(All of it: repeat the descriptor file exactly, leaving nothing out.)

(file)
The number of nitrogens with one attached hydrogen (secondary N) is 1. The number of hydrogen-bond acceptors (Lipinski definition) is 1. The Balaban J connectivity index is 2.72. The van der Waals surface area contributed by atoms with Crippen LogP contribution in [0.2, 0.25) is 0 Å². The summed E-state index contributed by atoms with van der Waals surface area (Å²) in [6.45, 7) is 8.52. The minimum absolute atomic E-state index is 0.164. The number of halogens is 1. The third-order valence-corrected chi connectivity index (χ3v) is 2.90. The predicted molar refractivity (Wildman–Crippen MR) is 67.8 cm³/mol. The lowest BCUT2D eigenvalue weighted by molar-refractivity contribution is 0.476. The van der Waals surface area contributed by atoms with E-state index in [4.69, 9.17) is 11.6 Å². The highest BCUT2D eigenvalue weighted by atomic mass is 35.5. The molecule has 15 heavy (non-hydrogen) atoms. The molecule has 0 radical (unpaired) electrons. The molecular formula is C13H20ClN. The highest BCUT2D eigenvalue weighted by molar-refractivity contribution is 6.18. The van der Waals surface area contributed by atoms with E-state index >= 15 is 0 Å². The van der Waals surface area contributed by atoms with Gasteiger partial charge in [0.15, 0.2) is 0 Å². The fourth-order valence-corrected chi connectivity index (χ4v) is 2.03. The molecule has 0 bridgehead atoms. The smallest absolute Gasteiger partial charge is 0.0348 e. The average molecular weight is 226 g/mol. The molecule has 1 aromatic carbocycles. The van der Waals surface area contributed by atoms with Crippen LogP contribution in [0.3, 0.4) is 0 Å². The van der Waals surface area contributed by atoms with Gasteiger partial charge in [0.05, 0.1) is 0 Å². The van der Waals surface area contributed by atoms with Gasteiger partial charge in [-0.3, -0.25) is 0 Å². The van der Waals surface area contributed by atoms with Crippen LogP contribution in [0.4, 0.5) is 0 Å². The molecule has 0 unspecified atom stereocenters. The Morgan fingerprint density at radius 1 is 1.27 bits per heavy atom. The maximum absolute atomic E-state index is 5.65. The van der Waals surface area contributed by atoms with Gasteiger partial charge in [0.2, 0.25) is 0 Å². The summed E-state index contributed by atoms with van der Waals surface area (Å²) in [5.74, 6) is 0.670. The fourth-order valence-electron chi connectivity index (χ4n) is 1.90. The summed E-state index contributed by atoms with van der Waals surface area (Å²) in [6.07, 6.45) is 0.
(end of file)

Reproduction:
The number of nitrogens with one attached hydrogen (secondary N) is 1. The number of hydrogen-bond acceptors (Lipinski definition) is 1. The Balaban J connectivity index is 2.72. The van der Waals surface area contributed by atoms with Crippen LogP contribution in [0.2, 0.25) is 0 Å². The summed E-state index contributed by atoms with van der Waals surface area (Å²) in [6.45, 7) is 8.52. The minimum absolute atomic E-state index is 0.164. The number of halogens is 1. The third-order valence-corrected chi connectivity index (χ3v) is 2.90. The predicted molar refractivity (Wildman–Crippen MR) is 67.8 cm³/mol. The lowest BCUT2D eigenvalue weighted by molar-refractivity contribution is 0.476. The van der Waals surface area contributed by atoms with E-state index in [4.69, 9.17) is 11.6 Å². The highest BCUT2D eigenvalue weighted by atomic mass is 35.5. The molecule has 15 heavy (non-hydrogen) atoms. The molecule has 0 radical (unpaired) electrons. The molecular formula is C13H20ClN. The highest BCUT2D eigenvalue weighted by molar-refractivity contribution is 6.18. The van der Waals surface area contributed by atoms with E-state index >= 15 is 0 Å². The van der Waals surface area contributed by atoms with Gasteiger partial charge in [0.15, 0.2) is 0 Å². The fourth-order valence-corrected chi connectivity index (χ4v) is 2.03. The molecule has 0 bridgehead atoms. The smallest absolute Gasteiger partial charge is 0.0348 e. The average molecular weight is 226 g/mol. The molecule has 1 aromatic carbocycles. The van der Waals surface area contributed by atoms with Crippen LogP contribution in [0.3, 0.4) is 0 Å². The van der Waals surface area contributed by atoms with Gasteiger partial charge in [0.05, 0.1) is 0 Å². The van der Waals surface area contributed by atoms with Gasteiger partial charge in [-0.3, -0.25) is 0 Å². The van der Waals surface area contributed by atoms with Crippen LogP contribution in [0.4, 0.5) is 0 Å². The molecule has 0 unspecified atom stereocenters. The Morgan fingerprint density at radius 1 is 1.27 bits per heavy atom. The maximum absolute atomic E-state index is 5.65. The van der Waals surface area contributed by atoms with Gasteiger partial charge in [0.2, 0.25) is 0 Å². The summed E-state index contributed by atoms with van der Waals surface area (Å²) in [5.74, 6) is 0.670. The fourth-order valence-electron chi connectivity index (χ4n) is 1.90. The summed E-state index contributed by atoms with van der Waals surface area (Å²) in [6.07, 6.45) is 0.